We manage our work calendars and our home calendars, we read social media feeds, we obediently respond to emails and text messages and dismiss push notifications. But as the volume of data we are expected to process and react to in our personal and professional lives balloons, we have started to run up against basic limitations of our brain’s biological wiring.
At its core, the human brain evolved in the pleistocene age to handle that era’s challenges, and while we are immensely adaptable creatures, we still lack true multitasking or extensive short term memories.
While we can’t expect our fundamental biology to change anytime soon, we live in an era of abundant data and processing power, with a rapidly developing landscape of machine intelligence technologies. The next generation of mobile devices and software will expand the human-machine partnership, helping us process and prioritize the volumes of data accessible to us through our smartphones, helping figure out what’s most important to us, while serving as gatekeepers and agents to handle delegated tasks and jobs.
While many of the first generation “personal assistant” apps are starting to learn more about what we need and proactively connect us with resources or content, more fundamental changes in user interfaces and tools are needed to help manage the flow of information between human and the many apps and devices that serve as our computer delegates. As our mobile and eventually wearable devices become extensions of ourselves, our wishes, and our interests, we will start functioning as if we have a digital coprocessor for our brain. As a cohesive unit of biological and digital, we’ll be able to transcend some of the limitations of both.
Is this shift something to fear? It’s worth considering that we are already deeply engaged in partnerships with technology that have forever changed our capabilities. We fly in airplanes, calculate in spreadsheets, and access search engines for on demand information. In context, having our smartphones proactively manage more of our busy lives for us, and filtering the volumes of information at our fingertips is just one more evolutionary step in the partnership of human and machine, but one that stands to propel us beyond some of the most basic limitations of our physiology, giving us back more time and propelling us toward the next generation of productivity gains.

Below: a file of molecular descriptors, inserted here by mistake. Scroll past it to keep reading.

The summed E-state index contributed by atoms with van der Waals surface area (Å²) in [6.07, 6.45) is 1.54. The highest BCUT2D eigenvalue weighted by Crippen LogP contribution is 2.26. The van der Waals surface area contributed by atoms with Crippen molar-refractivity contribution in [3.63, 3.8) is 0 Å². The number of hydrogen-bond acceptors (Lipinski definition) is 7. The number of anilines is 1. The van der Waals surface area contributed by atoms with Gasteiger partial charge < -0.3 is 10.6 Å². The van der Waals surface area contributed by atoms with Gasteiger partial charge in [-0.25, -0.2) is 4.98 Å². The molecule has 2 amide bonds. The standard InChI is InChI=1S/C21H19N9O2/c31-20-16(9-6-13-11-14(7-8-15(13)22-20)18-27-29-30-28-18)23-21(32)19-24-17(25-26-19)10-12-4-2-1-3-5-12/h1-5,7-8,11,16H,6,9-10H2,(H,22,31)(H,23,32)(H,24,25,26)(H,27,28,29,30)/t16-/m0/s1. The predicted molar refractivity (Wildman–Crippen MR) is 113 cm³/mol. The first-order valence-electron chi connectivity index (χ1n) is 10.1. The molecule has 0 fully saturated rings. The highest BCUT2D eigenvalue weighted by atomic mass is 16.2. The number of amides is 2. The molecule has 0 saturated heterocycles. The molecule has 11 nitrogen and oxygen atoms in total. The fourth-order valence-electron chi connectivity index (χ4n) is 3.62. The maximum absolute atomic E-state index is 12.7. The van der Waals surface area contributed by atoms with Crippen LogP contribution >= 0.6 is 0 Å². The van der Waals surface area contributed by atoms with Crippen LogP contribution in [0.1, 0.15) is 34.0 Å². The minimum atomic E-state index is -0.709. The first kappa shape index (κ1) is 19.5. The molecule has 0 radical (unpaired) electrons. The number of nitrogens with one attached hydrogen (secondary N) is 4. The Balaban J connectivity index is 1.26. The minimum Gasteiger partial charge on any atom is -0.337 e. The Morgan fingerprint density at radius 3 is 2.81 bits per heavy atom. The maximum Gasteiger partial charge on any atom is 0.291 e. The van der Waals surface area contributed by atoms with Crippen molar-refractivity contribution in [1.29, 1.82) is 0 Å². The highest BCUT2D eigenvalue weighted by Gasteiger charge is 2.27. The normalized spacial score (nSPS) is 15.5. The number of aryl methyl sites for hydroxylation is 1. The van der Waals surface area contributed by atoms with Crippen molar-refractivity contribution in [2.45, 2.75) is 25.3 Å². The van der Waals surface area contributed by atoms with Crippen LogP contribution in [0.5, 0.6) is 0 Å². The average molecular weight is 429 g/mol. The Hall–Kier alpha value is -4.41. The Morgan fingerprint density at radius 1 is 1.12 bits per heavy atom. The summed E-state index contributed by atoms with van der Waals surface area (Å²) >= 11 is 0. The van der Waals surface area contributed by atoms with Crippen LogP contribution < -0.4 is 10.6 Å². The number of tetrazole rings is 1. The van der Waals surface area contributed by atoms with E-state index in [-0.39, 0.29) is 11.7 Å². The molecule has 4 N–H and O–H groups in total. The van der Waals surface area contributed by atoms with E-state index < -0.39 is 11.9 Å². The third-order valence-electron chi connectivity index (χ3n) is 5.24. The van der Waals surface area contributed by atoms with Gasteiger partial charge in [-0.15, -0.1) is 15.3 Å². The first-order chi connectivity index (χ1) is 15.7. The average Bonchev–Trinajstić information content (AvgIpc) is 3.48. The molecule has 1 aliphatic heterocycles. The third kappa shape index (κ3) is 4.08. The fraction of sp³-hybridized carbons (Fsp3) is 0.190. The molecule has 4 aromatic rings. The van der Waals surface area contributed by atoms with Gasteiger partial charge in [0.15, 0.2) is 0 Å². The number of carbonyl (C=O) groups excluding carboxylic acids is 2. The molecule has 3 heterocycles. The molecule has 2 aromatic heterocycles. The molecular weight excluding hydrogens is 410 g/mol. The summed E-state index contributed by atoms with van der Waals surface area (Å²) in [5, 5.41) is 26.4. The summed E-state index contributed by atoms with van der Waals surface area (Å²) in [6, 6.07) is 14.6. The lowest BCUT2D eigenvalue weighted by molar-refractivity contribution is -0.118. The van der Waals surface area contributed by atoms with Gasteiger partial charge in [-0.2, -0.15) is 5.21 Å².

True “artificial intelligence” always seems like it’s a generation away. There’s a huge gap between cars that drive themselves and personal assistant apps and machines that truly think and anticipate like humans. But the reality is, the future is here. An already robust ecosystem of companies are taking serious strides towards bringing the next generation of personal assistant and machine learning apps to market. Google Now, Glean, x.ai, and 24me are leading an industry poised to change how we interact with the world.
Handwringing about the end of the human dominion over the earth is probably somewhat premature. The more important question in the short run is not whether our smarter computers and devices are taking over our lives or the world, but what we can do with the new, better, more capable version of ourselves.
Raefer Gabriel is cofounder of Delvv.
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